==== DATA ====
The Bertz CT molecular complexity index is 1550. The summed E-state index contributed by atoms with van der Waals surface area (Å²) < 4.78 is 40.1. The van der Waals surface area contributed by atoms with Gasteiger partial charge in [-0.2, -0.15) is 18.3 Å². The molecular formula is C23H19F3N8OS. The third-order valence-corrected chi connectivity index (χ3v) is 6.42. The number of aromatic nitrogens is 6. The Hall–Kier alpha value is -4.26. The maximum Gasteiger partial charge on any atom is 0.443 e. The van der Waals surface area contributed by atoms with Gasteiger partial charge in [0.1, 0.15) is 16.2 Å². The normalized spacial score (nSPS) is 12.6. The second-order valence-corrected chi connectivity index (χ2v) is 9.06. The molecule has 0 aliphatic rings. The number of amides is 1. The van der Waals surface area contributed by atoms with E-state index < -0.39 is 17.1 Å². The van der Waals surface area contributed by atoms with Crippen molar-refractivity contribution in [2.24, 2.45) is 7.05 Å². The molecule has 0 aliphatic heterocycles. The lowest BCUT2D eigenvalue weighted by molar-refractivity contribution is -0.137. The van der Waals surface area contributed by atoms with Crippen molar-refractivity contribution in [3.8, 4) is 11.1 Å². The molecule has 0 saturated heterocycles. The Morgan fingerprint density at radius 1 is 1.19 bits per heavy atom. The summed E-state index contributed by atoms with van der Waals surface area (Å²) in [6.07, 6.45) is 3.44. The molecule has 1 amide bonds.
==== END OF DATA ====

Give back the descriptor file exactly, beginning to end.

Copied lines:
The Bertz CT molecular complexity index is 1550. The summed E-state index contributed by atoms with van der Waals surface area (Å²) < 4.78 is 40.1. The van der Waals surface area contributed by atoms with Gasteiger partial charge in [-0.2, -0.15) is 18.3 Å². The molecular formula is C23H19F3N8OS. The third-order valence-corrected chi connectivity index (χ3v) is 6.42. The number of aromatic nitrogens is 6. The Hall–Kier alpha value is -4.26. The maximum Gasteiger partial charge on any atom is 0.443 e. The van der Waals surface area contributed by atoms with Gasteiger partial charge in [0.1, 0.15) is 16.2 Å². The normalized spacial score (nSPS) is 12.6. The second-order valence-corrected chi connectivity index (χ2v) is 9.06. The molecule has 0 aliphatic rings. The number of amides is 1. The van der Waals surface area contributed by atoms with E-state index < -0.39 is 17.1 Å². The van der Waals surface area contributed by atoms with Crippen molar-refractivity contribution in [2.24, 2.45) is 7.05 Å². The molecule has 0 aliphatic heterocycles. The lowest BCUT2D eigenvalue weighted by molar-refractivity contribution is -0.137. The van der Waals surface area contributed by atoms with Crippen molar-refractivity contribution in [3.8, 4) is 11.1 Å². The molecule has 0 saturated heterocycles. The Morgan fingerprint density at radius 1 is 1.19 bits per heavy atom. The summed E-state index contributed by atoms with van der Waals surface area (Å²) in [6.07, 6.45) is 3.44. The molecule has 1 amide bonds.